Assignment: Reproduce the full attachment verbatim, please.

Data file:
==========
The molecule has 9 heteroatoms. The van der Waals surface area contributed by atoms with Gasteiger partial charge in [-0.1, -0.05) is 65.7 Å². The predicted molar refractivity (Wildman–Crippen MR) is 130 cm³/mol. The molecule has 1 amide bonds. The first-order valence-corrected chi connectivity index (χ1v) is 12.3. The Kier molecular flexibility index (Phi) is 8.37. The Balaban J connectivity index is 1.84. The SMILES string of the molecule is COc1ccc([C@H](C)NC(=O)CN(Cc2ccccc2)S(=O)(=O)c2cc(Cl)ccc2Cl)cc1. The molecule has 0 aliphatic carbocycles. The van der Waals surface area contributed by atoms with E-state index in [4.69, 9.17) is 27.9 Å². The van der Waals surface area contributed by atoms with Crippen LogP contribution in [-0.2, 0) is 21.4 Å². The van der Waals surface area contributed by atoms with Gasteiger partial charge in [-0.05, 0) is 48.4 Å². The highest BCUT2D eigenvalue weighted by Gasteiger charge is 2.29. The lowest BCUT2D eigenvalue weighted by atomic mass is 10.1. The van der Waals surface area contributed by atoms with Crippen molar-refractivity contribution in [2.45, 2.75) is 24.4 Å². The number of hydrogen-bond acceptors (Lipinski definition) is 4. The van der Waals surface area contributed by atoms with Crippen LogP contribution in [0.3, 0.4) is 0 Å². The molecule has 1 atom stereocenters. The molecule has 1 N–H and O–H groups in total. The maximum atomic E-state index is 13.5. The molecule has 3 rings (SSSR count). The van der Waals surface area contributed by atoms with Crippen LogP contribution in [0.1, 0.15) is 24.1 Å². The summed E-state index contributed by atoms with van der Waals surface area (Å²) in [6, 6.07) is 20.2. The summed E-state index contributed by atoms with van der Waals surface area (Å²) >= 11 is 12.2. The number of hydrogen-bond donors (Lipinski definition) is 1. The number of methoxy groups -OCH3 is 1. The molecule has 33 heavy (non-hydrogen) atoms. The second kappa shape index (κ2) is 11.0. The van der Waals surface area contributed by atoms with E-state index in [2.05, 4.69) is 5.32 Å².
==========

The molecule has 9 heteroatoms. The van der Waals surface area contributed by atoms with Gasteiger partial charge in [-0.1, -0.05) is 65.7 Å². The predicted molar refractivity (Wildman–Crippen MR) is 130 cm³/mol. The molecule has 1 amide bonds. The first-order valence-corrected chi connectivity index (χ1v) is 12.3. The Kier molecular flexibility index (Phi) is 8.37. The Balaban J connectivity index is 1.84. The SMILES string of the molecule is COc1ccc([C@H](C)NC(=O)CN(Cc2ccccc2)S(=O)(=O)c2cc(Cl)ccc2Cl)cc1. The molecule has 0 aliphatic carbocycles. The van der Waals surface area contributed by atoms with E-state index in [4.69, 9.17) is 27.9 Å². The van der Waals surface area contributed by atoms with Crippen LogP contribution in [-0.2, 0) is 21.4 Å². The van der Waals surface area contributed by atoms with Gasteiger partial charge in [-0.05, 0) is 48.4 Å². The highest BCUT2D eigenvalue weighted by Gasteiger charge is 2.29. The lowest BCUT2D eigenvalue weighted by atomic mass is 10.1. The van der Waals surface area contributed by atoms with Crippen molar-refractivity contribution in [2.45, 2.75) is 24.4 Å². The number of hydrogen-bond acceptors (Lipinski definition) is 4. The van der Waals surface area contributed by atoms with Crippen LogP contribution in [0.3, 0.4) is 0 Å². The molecule has 1 atom stereocenters. The molecule has 1 N–H and O–H groups in total. The maximum atomic E-state index is 13.5. The molecule has 3 rings (SSSR count). The van der Waals surface area contributed by atoms with Crippen LogP contribution in [0.1, 0.15) is 24.1 Å². The summed E-state index contributed by atoms with van der Waals surface area (Å²) in [6, 6.07) is 20.2. The summed E-state index contributed by atoms with van der Waals surface area (Å²) >= 11 is 12.2. The number of hydrogen-bond donors (Lipinski definition) is 1. The number of methoxy groups -OCH3 is 1. The molecule has 33 heavy (non-hydrogen) atoms. The second kappa shape index (κ2) is 11.0. The van der Waals surface area contributed by atoms with E-state index in [2.05, 4.69) is 5.32 Å².